By the late 1950s he was a newsman at a Boston radio station, WEZE. When Mr. Carlin went to work there as an announcer in 1959, they struck up a friendship and soon realized that they had each developed a comedic Irish character.

“Jack’s guy had more of an edge,” Mr. Carlin said in his autobiography, “Last Words” (2009, with Tony Hendra). “These two guys would talk together for hours. They were great characters for saying things you weren’t quite willing to say yourself.”

They became a team only after they left separately for another station, KXOL, in Fort Worth; Mr. Burns remained a newsman, and Mr. Carlin was a disc jockey. They performed locally, then left for Hollywood. Success came quickly.

Burns and Carlin, as the act was known, were booked at top nightclubs around the country, appeared on Jack Paar’s “Tonight” show and recorded an album at the Hollywood nightclub Cosmo Alley — although it was released (in 1963, a year after they broke up) as “Burns and Carlin at the Playboy Club Tonight.”

After the split, Mr. Burns joined the Compass Players, an improvisational troupe, then moved to its successor, The Second City, where he met Mr. Schreiber and developed the taxicab sketch.

During their run as a comedy team, they pursued other jobs. In 1965, Mr. Burns was cast on “The Andy Griffith Show” as Deputy Sheriff Warren Ferguson, replacing Don Knotts, who had played Deputy Sheriff Barney Fife since the series began in 1960. Mr. Burns had hoped that he would be able to adapt his onstage style to the character and not remind viewers of the beloved Mr. Knotts.

But it did not work out, and Mr. Burns lost the role after 11 episodes. Mr. Griffith blamed himself, telling The New York Times, “We tried to force Jack to do those wild, peculiar things that Knotts did — and he was willing to try — but we made a mistake.”

Mr. Burns was a guest star on various TV shows from the late 1960s until the late ’90s. He also found a successful second career off camera.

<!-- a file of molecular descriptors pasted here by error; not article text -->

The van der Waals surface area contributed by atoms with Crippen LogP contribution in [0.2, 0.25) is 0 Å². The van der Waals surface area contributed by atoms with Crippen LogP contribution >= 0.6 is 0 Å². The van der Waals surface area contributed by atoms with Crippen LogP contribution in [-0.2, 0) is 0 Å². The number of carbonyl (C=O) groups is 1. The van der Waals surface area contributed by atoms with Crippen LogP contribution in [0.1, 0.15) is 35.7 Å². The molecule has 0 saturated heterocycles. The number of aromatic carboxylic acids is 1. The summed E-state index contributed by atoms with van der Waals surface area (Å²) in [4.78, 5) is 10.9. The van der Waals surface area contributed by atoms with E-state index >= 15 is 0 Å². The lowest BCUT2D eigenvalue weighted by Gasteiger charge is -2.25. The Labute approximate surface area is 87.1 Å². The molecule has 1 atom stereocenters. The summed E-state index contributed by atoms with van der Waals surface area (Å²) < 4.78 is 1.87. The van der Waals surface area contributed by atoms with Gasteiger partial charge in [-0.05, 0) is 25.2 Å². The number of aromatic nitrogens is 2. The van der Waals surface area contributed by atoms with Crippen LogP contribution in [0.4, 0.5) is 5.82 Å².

For a decade he was integral to the Muppet empire. In addition to his association with “The Muppet Show,” which began in 1976 and earned him two Emmy nominations, he collaborated with Jerry Juhl to write “The Muppet Movie” (1979) and was a writer on two straight-to-video Muppet productions, both released in 1985.

He was also as a producer, writer and script supervisor for the ABC comedy series “Fridays.” In 1981, when the guest host, Andy Kaufman, famously started a fight during a sketch with Michael Richards, a cast member, Mr. Burns, who had been off camera, rushed to the stage and traded punches with Mr. Kaufman.

One of the show’s producers was later quoted as saying that Mr. Kaufman had planned the brawl as an improvisation and that Mr. Richards had been prepared for it.

Mr. Burns, who retired nearly 20 years ago, leaves no immediate survivors.

His role as the voice of a crash-test dummy, Vince, was one of his most enduring, running from 1985 to 1999. In the ads — promoting safety belts for the federal Department of Transportation — Lorenzo Music portrayed Larry, another dummy.

In one ad, Vince says: “For years, I’ve been eating steering wheels. For what?”

Larry: “To prove how safety belts save lives.”

Vince: “But thousands die every year in car accidents because they don’t buckle up.”

Larry (gesturing to Vince not to put on his belt): “Vince, we’re dummies. We don’t wear safety belts.”